Linda Castillo's Gone Missing is the newest installment in her Amish thriller series and our Top Pick in Mystery. Writes Whodunit columinst Bruce Tierney, "With its wonderfully conflicted protagonist, and its incisive look into a society most of us know little about, Gone Missing is the unquestioned high point of one of the most compelling series in modern suspense fiction."
Check out our 7 questions interview with Castillo, where she shared why Amish country inspires her thrillers:
"Ohio’s Amish Country is a peaceful and bucolic place of rolling hills, farms and quaint towns. The Amish make it unique—there’s no place like it in the world. I think the element that makes it such a terrific setting for a thriller is the juxtaposition of the beautiful setting and the introduction of evil into it. That contrast is one of the things that prompted me to set my books among the Amish."
Our June Mystery of the Month is Daniel Friedman's brilliant debut Don't Ever Get Old. Whodunit columnist Bruce Tierney classifies it as "Geezer Noir" and says it "is one of the most original and entertaining tales I have read in many a moon."
Don't Ever Get Old stars retired cop Buck Schatz, an 80-something WWII vet on the hunt for a fugitive Nazi officer and the gold he stole from concentration camp internees.
Based on the crotchety protagonist in Don't Ever Get Old, I expected Friedman's answers to our 7 questions interview to be short, funny and snarky. I was surprised to find his answers to be touching, enlightening and my favorites ever to a 7 Q. Here's part of his answer to the question, "When you're in your 80s, what do you hope to be doing?":
". . . Being young is about hope and about expectation. Tomorrow you're going to run faster or lift more weight. Next year you're going to find true love. Within five years, you'll have that promotion, and you'll make more money. But at a certain age, the expectation that things will get better reverses on you. That's what Buck is facing in Don't Ever Get Old.
They say that what doesn't kill you makes you stronger, but it isn't true. Invasive surgeries don't make you stronger. Hypertension doesn't make you stronger. Arthritis doesn't make you stronger. Buck Schatz is a war veteran and a retired police detective. His identity and his idea of virtue is based on being tough and self-reliant. A big part of the story is about how he struggles to cope with becoming increasingly frail and dependent on others. And a lot of older people are having to deal with the same kind of circumstances."
There's plenty of talk of summer reading lists as the days grow warmer and longer, but this time, I'm suggesting you add a whole series to your stack. Start with David Downing's Zoo Station and make your way through the adventures of Anglo-American journalist/author/spy John Russell, then grab Downing's newest, Lehrter Station.
This series is best enjoyed from the beginning, and historical suspense fans will agree with Whodunit columnist Bruce Tierney, who insists "Downing’s deft weaving of fiction and real-life WWII history is second to none."
We chatted with Downing about the fifth installment in the story of John Russell, and I loved his answer to this question: "If you could travel back in time to any decade, where would you go and what would you do while you were there?" Read his answer.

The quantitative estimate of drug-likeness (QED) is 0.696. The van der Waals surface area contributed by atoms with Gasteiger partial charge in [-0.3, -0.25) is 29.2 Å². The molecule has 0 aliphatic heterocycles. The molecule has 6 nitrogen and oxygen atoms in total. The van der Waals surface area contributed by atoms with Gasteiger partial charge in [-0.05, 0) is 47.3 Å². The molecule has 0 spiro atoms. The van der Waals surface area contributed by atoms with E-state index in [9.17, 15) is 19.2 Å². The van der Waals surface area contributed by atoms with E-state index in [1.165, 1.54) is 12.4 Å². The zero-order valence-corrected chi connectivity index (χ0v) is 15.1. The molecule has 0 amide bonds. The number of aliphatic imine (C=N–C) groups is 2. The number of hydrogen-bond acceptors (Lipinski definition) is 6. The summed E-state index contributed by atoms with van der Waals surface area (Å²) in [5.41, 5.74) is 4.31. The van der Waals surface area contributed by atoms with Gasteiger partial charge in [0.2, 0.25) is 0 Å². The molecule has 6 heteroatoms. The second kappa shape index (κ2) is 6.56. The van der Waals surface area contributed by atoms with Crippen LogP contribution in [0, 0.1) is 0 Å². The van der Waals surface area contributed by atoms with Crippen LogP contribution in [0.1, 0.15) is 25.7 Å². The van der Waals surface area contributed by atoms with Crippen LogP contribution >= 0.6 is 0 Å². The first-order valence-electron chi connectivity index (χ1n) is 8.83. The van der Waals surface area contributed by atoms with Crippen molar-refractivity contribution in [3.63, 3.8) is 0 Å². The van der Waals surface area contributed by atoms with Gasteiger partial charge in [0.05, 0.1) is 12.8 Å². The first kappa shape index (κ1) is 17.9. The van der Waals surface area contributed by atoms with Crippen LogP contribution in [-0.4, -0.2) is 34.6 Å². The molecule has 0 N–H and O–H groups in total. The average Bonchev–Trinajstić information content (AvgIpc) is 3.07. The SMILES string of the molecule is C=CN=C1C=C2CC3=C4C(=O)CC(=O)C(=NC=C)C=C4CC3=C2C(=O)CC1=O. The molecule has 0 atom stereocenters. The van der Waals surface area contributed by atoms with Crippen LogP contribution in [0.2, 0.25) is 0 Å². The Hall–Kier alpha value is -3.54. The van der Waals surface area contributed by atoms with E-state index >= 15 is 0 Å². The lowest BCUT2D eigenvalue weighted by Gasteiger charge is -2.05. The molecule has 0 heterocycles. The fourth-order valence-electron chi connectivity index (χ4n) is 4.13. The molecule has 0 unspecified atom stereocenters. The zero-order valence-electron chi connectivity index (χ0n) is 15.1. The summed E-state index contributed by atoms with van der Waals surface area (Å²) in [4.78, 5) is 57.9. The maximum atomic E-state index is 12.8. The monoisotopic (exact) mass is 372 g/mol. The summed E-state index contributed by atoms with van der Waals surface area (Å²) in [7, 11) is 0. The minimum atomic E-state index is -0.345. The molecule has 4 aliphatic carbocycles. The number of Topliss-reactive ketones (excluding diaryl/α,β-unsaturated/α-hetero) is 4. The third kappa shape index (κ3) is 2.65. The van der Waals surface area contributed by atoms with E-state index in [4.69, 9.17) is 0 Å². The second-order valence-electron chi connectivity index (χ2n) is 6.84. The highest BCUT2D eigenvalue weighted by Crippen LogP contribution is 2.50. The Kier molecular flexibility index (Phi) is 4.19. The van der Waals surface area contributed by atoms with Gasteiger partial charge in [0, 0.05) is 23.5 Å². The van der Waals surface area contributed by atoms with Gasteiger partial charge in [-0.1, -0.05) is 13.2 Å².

Will Lehrter Station make your summer reading list?
Psychological thriller Bleed for Me by Michael Robotham is our March Mystery of the Month! Whodunit columinst Bruce Tierney says it combines "the insights of a trained psychologist; the savvy street smarts and irreverent observations of a retired cop; and intricate plotting from a first-rate author."
BookPage chatted with Robotham in a 7 Questions interview, where he shares insight on writing, his experiences with Jackie Collins and what he's working on next.
Read on for an excerpt from Chapter 1 of Bleed for Me, when psychologist Joe O’Loughlin questions a boy whose mental health is being reviewed (Dr Naparstek is the boy's psychiatrist):
If I could tell you one thing about Liam Baker’s life it would be this: when he was eighteen years old he beat a girl half to death and left her paralysed from the waist down because she tipped a bucket of popcorn over his head. As defining events go, nothing else comes close for Liam, not the death of his mother or his faith in God or the three-years he has spent in a secure psychiatric hospital – all of which can be attributed, in one way or another, to that moment of madness in a cinema queue.
‘It’s been a while since I saw you last, Liam. Remind me again why
‘I did a bad thing, but I’m better now.’
There it is: an admission and an excuse in the same breath.
‘So why are you here?’
‘You sent me here.’
‘I must have had a reason.’
‘I had a per...per...personality disorder.’
‘What do you think that means?’
‘I hurt someone, but it weren’t my fault. I couldn’t help it.’ He leans forward, elbows on his knees, eyes on the floor.
‘You beat a girl up. You punched and kicked her. You crushed her spine. You broke her jaw. You fractured her skull. Her name was Zoe Hegarty. She was sixteen.’
Each fact resonates as though I’m clashing cymbals next to his ear, but nothing changes in his eyes.